Jim Sutton believes in doing whatever it takes to get the job done.
Even if that means scrambling up flights of stairs. With a bum knee. To put out a fire.
That’s what Jim did on Tuesday, extinguishing a blazing air conditioning unit in the attic of the historic Morris County Courthouse.
“I was just doing my job,” insisted Jim, 49, a maintenance and repair supervisor who has worked for the county for about a dozen years.
Jim happened to be near the courthouse in Morristown when he got a call about the fire alarm shortly before 10 a.m.
An alarm panel isolated the problem in an attic above court room number one, famed for the 1833 triple-murder trial of Antoine LeBlanc and later, for the trial of cop-killer Joanne Chesimard.
Turns out Jim was the right man in the right place at the right time. Not only does he know how to use a fire extinguisher–he is a former Victory Gardens volunteer fireman–but he also knows the location of every single one of them in more than 50 Morris County buildings. He inspects the extinguishers every month.
“There was a lot of smoke. I could see flames underneath the (air conditioner) motor. My first reaction was to get the fire out,” said the county worker, who has three grown children.
Any day now, Jim will undergo surgery to repair a torn meniscus in his right knee. Fortunately for the county, Tuesday was not that day. The Hackettstown resident explained that he damaged the knee while speed-walking on a treadmill (4 ½ miles per day on a 10 percent incline), and now is reduced to “speed-hobbling.”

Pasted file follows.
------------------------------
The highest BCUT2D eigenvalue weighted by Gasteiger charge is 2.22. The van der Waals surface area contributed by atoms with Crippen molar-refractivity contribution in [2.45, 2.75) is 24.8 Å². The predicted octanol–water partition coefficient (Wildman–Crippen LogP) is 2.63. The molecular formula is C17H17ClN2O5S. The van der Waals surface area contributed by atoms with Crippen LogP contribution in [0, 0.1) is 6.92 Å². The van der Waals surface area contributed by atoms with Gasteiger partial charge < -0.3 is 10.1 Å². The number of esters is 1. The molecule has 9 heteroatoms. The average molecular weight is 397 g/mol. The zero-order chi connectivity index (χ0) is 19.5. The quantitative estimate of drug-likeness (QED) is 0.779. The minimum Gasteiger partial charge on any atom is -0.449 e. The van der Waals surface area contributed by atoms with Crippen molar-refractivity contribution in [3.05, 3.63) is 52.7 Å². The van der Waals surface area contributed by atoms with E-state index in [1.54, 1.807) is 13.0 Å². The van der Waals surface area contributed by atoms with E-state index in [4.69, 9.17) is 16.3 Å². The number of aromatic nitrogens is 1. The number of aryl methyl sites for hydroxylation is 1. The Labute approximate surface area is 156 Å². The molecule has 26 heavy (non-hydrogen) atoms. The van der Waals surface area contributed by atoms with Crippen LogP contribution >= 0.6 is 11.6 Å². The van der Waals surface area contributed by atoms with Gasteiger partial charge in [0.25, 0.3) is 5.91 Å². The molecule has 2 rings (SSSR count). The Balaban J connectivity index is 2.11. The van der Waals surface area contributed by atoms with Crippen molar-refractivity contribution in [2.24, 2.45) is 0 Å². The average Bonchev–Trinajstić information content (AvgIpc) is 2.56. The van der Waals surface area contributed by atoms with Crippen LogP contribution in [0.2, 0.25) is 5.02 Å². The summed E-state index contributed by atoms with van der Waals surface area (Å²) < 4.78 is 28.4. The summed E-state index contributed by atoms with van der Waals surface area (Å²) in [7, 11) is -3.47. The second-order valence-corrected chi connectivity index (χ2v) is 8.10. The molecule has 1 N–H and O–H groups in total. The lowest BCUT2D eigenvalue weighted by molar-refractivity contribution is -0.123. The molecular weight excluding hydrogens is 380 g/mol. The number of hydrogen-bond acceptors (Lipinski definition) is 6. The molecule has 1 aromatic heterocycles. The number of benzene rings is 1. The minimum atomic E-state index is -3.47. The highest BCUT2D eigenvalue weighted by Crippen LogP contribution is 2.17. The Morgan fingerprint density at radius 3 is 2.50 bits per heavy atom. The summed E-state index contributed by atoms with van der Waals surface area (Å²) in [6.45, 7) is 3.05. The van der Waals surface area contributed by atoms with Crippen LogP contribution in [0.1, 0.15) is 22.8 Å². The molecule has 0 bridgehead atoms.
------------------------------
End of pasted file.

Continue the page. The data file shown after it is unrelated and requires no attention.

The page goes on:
The injury did not stop him from hobbling up to the smoky attic in record time.
“That’s the kind of guy he is–giving 110 percent all the time,” said Chris Walker, superintendent of buildings and grounds for the county.
Jim was assisted by a Morris County Sheriff’s Officer–in the commotion, Jim did not catch his name–and he added that the “phenomenal” Morristown Fire Department arrived within moments.
County officials said a motor overheated and ignited in a blower that draws air into the air conditioning unit. Jim said a few blasts from the fire extinguisher–conveniently situated near the top of the stairs–quelled the blaze.
Chris Walker called the fire a “freak occurrence” and estimated the faulty equipment was about 20 years old. It’s impossible to inspect every electric motor in county buildings, he said. “Even if you could look inside, it might not tell you anything,” he said.
Employees were allowed back inside the courthouse around 11 a.m.
The fire department cleared out the smoke with heavy-duty fans. Only a faint smell of smoke lingered in the attic by Tuesday afternoon.
That portion of the building dates to 1827. Stored near the fire scene were pieces of the gallows that are believed to have been used to hang Antoine LeBlanc on the Morristown Green, before a huge crowd, for robbing and killing Judge Samuel Sayre, his wife Sara and their maid (or slave), Phoebe.
Going the extra mile–on a bad leg–is a form of job security, according to Jim, who drives a snow plow in winter and tries to learn all he can about every county building.
“It’s just like the Sheriff’s Office,” he said. “They have to make sure everyone is protected and well. That’s our job, too.”
On Tuesday, that job included replacing one slightly used attic fire extinguisher with a fresh one. Just in case anyone is called upon to hobble up those stairs again.